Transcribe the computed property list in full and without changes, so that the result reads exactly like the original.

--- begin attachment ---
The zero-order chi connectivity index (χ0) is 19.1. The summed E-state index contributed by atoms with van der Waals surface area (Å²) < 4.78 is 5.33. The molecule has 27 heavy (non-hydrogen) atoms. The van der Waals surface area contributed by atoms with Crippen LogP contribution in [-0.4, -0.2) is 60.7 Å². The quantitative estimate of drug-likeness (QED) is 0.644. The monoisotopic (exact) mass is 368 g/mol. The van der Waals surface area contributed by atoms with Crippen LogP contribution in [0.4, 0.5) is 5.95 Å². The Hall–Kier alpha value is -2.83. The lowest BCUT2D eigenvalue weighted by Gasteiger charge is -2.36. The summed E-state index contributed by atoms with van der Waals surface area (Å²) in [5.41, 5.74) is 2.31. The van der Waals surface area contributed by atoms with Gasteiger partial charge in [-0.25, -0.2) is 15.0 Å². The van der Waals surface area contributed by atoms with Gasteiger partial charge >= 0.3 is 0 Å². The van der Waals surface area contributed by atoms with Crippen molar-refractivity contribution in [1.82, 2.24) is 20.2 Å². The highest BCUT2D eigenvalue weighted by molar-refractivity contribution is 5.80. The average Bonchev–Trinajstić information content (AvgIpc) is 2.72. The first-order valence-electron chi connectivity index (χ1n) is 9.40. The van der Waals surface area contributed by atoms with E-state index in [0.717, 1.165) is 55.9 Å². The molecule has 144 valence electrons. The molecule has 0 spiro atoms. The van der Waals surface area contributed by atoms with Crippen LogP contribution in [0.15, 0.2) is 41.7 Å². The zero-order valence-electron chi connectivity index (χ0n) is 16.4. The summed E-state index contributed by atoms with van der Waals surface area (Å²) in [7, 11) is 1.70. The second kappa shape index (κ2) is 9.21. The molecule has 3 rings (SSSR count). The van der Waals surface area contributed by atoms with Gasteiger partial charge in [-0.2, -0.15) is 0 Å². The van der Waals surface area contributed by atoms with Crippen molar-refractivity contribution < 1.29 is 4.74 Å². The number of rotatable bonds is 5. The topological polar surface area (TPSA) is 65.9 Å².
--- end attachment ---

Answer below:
The zero-order chi connectivity index (χ0) is 19.1. The summed E-state index contributed by atoms with van der Waals surface area (Å²) < 4.78 is 5.33. The molecule has 27 heavy (non-hydrogen) atoms. The van der Waals surface area contributed by atoms with Crippen LogP contribution in [-0.4, -0.2) is 60.7 Å². The quantitative estimate of drug-likeness (QED) is 0.644. The monoisotopic (exact) mass is 368 g/mol. The van der Waals surface area contributed by atoms with Crippen LogP contribution in [0.4, 0.5) is 5.95 Å². The Hall–Kier alpha value is -2.83. The lowest BCUT2D eigenvalue weighted by Gasteiger charge is -2.36. The summed E-state index contributed by atoms with van der Waals surface area (Å²) in [5.41, 5.74) is 2.31. The van der Waals surface area contributed by atoms with Gasteiger partial charge in [-0.25, -0.2) is 15.0 Å². The van der Waals surface area contributed by atoms with Gasteiger partial charge >= 0.3 is 0 Å². The van der Waals surface area contributed by atoms with Crippen molar-refractivity contribution in [1.82, 2.24) is 20.2 Å². The highest BCUT2D eigenvalue weighted by molar-refractivity contribution is 5.80. The average Bonchev–Trinajstić information content (AvgIpc) is 2.72. The first-order valence-electron chi connectivity index (χ1n) is 9.40. The van der Waals surface area contributed by atoms with E-state index in [0.717, 1.165) is 55.9 Å². The molecule has 144 valence electrons. The molecule has 0 spiro atoms. The van der Waals surface area contributed by atoms with Crippen LogP contribution in [0.15, 0.2) is 41.7 Å². The zero-order valence-electron chi connectivity index (χ0n) is 16.4. The summed E-state index contributed by atoms with van der Waals surface area (Å²) in [7, 11) is 1.70. The second kappa shape index (κ2) is 9.21. The molecule has 3 rings (SSSR count). The van der Waals surface area contributed by atoms with Gasteiger partial charge in [-0.2, -0.15) is 0 Å². The van der Waals surface area contributed by atoms with Crippen molar-refractivity contribution < 1.29 is 4.74 Å². The number of rotatable bonds is 5. The topological polar surface area (TPSA) is 65.9 Å².